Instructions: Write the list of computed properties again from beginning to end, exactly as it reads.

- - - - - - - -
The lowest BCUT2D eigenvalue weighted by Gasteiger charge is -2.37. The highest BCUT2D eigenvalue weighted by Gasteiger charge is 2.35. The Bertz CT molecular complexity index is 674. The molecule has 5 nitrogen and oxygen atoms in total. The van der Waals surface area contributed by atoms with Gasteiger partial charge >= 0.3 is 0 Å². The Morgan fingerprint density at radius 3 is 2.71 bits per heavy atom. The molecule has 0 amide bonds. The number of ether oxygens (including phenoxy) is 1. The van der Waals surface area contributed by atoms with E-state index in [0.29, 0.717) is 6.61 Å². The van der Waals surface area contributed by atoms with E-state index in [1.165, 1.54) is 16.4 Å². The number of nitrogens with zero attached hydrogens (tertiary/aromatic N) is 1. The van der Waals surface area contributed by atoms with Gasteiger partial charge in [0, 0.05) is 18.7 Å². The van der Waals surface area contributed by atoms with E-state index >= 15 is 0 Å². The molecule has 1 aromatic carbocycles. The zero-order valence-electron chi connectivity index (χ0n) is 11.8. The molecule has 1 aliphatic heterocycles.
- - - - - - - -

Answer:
The lowest BCUT2D eigenvalue weighted by Gasteiger charge is -2.37. The highest BCUT2D eigenvalue weighted by Gasteiger charge is 2.35. The Bertz CT molecular complexity index is 674. The molecule has 5 nitrogen and oxygen atoms in total. The van der Waals surface area contributed by atoms with Gasteiger partial charge >= 0.3 is 0 Å². The Morgan fingerprint density at radius 3 is 2.71 bits per heavy atom. The molecule has 0 amide bonds. The number of ether oxygens (including phenoxy) is 1. The van der Waals surface area contributed by atoms with E-state index in [0.29, 0.717) is 6.61 Å². The van der Waals surface area contributed by atoms with E-state index in [1.165, 1.54) is 16.4 Å². The number of nitrogens with zero attached hydrogens (tertiary/aromatic N) is 1. The van der Waals surface area contributed by atoms with Gasteiger partial charge in [0, 0.05) is 18.7 Å². The van der Waals surface area contributed by atoms with E-state index >= 15 is 0 Å². The molecule has 1 aromatic carbocycles. The zero-order valence-electron chi connectivity index (χ0n) is 11.8. The molecule has 1 aliphatic heterocycles.